The huts still provide emergency shelter to anyone in need. Thru-hikers who get caught by the weather are allowed to sleep on the floor, and dayhikers routinely drop in to warm up or just get drinking water and use the bathroom. On the day we visit, the Lakes of the Clouds hut is crowded with soaking-wet hikers. A steady stream of fresh-baked treats emerges from the kitchen, to go along with the hot chocolate and coffee.
Meanwhile, Kate is hard at work on tonight’s dinner. Every single day of the season, one of the hut croo spends 15 hours cooking dinner and dessert for 90 trail-hungry hikers. They take turns at kitchen duty—no special treatment—so even though Kate is the hut master, she gets a shift same as the others. She’s making cheesy cornbread, chili, salad, and pulled pork.
With nine years of experience, Kate makes the job look easy. But it isn’t. Just ask Ashley Fife. This is her first season working at the hut, and she says cooking is the most stressful part of the job. “Packing supplies in is physically hard,” says the 25-year-old, “but after two hours, you’re done. When you’re cooking it’s 15 hours and anything and everything could go wrong. The bread can burn. The chicken doesn’t cook. Something breaks. It’s 15 hours of being on edge about whether you’re going to be able to get dinner out that night.”
Ashley, who previously worked on construction and trail crews, had heard that late season on the hut croo would be kind of relaxed. “It’s not,” she says. “My first week, right after training, I was on a search-and-rescue mission and then had cook day. It’s not chill at all.”
The Merrell Magic team is here to turn the tables on the hut croo. Kate, Kevin, Ashley, and the other six members of the Lakes of the Clouds staff spend the season doing back-breaking work to help hikers. For one day, it’s their turn to get treated like guests.
What’s in store? We’ve brought a professional masseuse. And all the fixings to make ice cream sundaes. And costumes (hut croos like to dress up).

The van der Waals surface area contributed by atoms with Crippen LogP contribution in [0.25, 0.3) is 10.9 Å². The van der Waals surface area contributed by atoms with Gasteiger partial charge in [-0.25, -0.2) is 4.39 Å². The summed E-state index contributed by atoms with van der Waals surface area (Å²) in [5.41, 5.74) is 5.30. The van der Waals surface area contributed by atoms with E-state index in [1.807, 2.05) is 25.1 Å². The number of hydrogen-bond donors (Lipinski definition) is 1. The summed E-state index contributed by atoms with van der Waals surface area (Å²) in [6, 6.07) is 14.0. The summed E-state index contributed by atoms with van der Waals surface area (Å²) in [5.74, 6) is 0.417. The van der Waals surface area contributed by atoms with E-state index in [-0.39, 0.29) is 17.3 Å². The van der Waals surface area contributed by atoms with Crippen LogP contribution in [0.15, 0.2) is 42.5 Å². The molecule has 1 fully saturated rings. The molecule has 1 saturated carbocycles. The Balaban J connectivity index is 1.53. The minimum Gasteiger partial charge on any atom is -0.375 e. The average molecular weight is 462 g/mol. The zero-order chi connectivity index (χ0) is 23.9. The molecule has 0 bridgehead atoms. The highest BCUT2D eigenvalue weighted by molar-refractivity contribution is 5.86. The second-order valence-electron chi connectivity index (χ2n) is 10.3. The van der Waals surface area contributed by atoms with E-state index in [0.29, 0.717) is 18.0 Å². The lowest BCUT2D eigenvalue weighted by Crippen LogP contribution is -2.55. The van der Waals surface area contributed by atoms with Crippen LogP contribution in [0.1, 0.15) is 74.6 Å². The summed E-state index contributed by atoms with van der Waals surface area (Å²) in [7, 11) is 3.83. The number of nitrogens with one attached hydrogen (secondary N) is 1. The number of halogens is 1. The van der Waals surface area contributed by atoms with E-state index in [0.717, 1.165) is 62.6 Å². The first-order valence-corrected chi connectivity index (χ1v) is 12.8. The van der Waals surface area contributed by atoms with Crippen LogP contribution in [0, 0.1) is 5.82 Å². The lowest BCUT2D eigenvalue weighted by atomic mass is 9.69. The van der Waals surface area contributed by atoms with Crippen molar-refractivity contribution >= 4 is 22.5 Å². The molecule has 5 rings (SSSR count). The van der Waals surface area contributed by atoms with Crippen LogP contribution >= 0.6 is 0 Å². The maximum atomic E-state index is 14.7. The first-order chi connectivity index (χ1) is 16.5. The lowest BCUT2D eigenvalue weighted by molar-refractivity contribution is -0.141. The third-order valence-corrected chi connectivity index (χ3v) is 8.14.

They cheer when they meet Kate Soule, who sets up a massage station and goes to work on the collective aches and pains. “Today I carried a huge pack and the wind was whipping,” says Ashley. “I was glad there was no one around to hear me cursing and yelling, actually. It feels great to do something really tough and immediately get appreciated for it.”
For the rest of the afternoon, the croo rotates through the massage station, each one taking a break from hut duties for a relaxing workover. “Wow, that is a luxury I’m sure has never been experienced anywhere in the hut system,” says Kevin in post-massage bliss.
At 5 p.m., the rejuvenated croo assembles in the kitchen. It’s “go time”—when they go over final steps for serving dinner and then fan out like a drill team, ferrying dishes, pitchers of water, pots and bowls and pans loaded with food. The meal is served family style, with croo members weaving through the long wooden tables to deliver extra helpings.
With the wind and rain still raging outside, most hikers would have been satisfied with mac ’n cheese. But what they get is much, much better. And it’s not just the quality of the food. “The croo members bring so much energy and they relate to everyone, young and old,” says Quentin, a hiker from Toronto. “You can tell they take pride in what they do and they make everything fun—even giving you a spoon can become a game. They elevate the whole hut experience to another level.”
By 9 p.m., the dishes are clean and the kitchen is ready for the next day’s breakfast rush. At 6 a.m., the croo will be up making almost 100 plates of pancakes.
But for a moment, there’s no work that needs doing. The day’s duties are done and there’s only one thing left to do: eat ice cream. It’s the croo’s turn to be served.